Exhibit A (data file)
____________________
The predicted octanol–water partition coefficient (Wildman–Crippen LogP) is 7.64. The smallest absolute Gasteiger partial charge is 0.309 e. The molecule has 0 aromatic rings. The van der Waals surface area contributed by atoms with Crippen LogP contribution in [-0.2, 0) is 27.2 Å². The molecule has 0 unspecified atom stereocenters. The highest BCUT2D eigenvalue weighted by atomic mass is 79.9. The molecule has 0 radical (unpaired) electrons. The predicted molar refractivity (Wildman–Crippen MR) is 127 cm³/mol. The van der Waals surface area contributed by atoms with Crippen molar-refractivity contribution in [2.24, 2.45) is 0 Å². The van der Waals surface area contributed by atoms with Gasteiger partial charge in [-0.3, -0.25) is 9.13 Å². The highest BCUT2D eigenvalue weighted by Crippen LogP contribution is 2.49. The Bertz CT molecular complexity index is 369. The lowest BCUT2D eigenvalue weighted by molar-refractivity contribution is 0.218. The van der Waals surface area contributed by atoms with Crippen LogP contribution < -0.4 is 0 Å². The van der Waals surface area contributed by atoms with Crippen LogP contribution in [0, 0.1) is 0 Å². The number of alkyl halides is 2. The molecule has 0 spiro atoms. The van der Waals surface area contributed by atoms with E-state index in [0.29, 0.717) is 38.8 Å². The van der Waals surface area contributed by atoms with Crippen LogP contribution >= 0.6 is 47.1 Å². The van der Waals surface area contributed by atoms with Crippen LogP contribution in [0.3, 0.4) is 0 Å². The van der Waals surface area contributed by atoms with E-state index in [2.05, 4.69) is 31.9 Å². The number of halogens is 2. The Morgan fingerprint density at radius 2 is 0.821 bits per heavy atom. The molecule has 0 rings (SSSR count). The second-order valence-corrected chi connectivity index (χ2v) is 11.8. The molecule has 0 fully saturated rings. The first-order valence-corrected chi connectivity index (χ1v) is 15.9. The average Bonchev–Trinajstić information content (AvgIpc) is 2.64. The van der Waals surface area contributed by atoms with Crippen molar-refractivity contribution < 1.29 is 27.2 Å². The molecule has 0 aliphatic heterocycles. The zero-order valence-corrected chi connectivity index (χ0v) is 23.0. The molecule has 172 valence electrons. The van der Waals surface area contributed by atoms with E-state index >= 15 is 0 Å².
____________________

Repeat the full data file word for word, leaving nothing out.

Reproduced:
The predicted octanol–water partition coefficient (Wildman–Crippen LogP) is 7.64. The smallest absolute Gasteiger partial charge is 0.309 e. The molecule has 0 aromatic rings. The van der Waals surface area contributed by atoms with Crippen LogP contribution in [-0.2, 0) is 27.2 Å². The molecule has 0 unspecified atom stereocenters. The highest BCUT2D eigenvalue weighted by atomic mass is 79.9. The molecule has 0 radical (unpaired) electrons. The predicted molar refractivity (Wildman–Crippen MR) is 127 cm³/mol. The van der Waals surface area contributed by atoms with Crippen molar-refractivity contribution in [2.24, 2.45) is 0 Å². The van der Waals surface area contributed by atoms with Gasteiger partial charge in [-0.3, -0.25) is 9.13 Å². The highest BCUT2D eigenvalue weighted by Crippen LogP contribution is 2.49. The Bertz CT molecular complexity index is 369. The lowest BCUT2D eigenvalue weighted by molar-refractivity contribution is 0.218. The van der Waals surface area contributed by atoms with Crippen LogP contribution < -0.4 is 0 Å². The van der Waals surface area contributed by atoms with Crippen LogP contribution in [0, 0.1) is 0 Å². The number of alkyl halides is 2. The molecule has 0 spiro atoms. The van der Waals surface area contributed by atoms with E-state index in [0.29, 0.717) is 38.8 Å². The van der Waals surface area contributed by atoms with Crippen LogP contribution >= 0.6 is 47.1 Å². The van der Waals surface area contributed by atoms with Crippen LogP contribution in [0.3, 0.4) is 0 Å². The van der Waals surface area contributed by atoms with E-state index in [2.05, 4.69) is 31.9 Å². The number of halogens is 2. The Morgan fingerprint density at radius 2 is 0.821 bits per heavy atom. The molecule has 0 rings (SSSR count). The second-order valence-corrected chi connectivity index (χ2v) is 11.8. The molecule has 0 fully saturated rings. The first-order valence-corrected chi connectivity index (χ1v) is 15.9. The average Bonchev–Trinajstić information content (AvgIpc) is 2.64. The van der Waals surface area contributed by atoms with Crippen molar-refractivity contribution < 1.29 is 27.2 Å². The molecule has 0 aliphatic heterocycles. The zero-order valence-corrected chi connectivity index (χ0v) is 23.0. The molecule has 172 valence electrons. The van der Waals surface area contributed by atoms with E-state index >= 15 is 0 Å².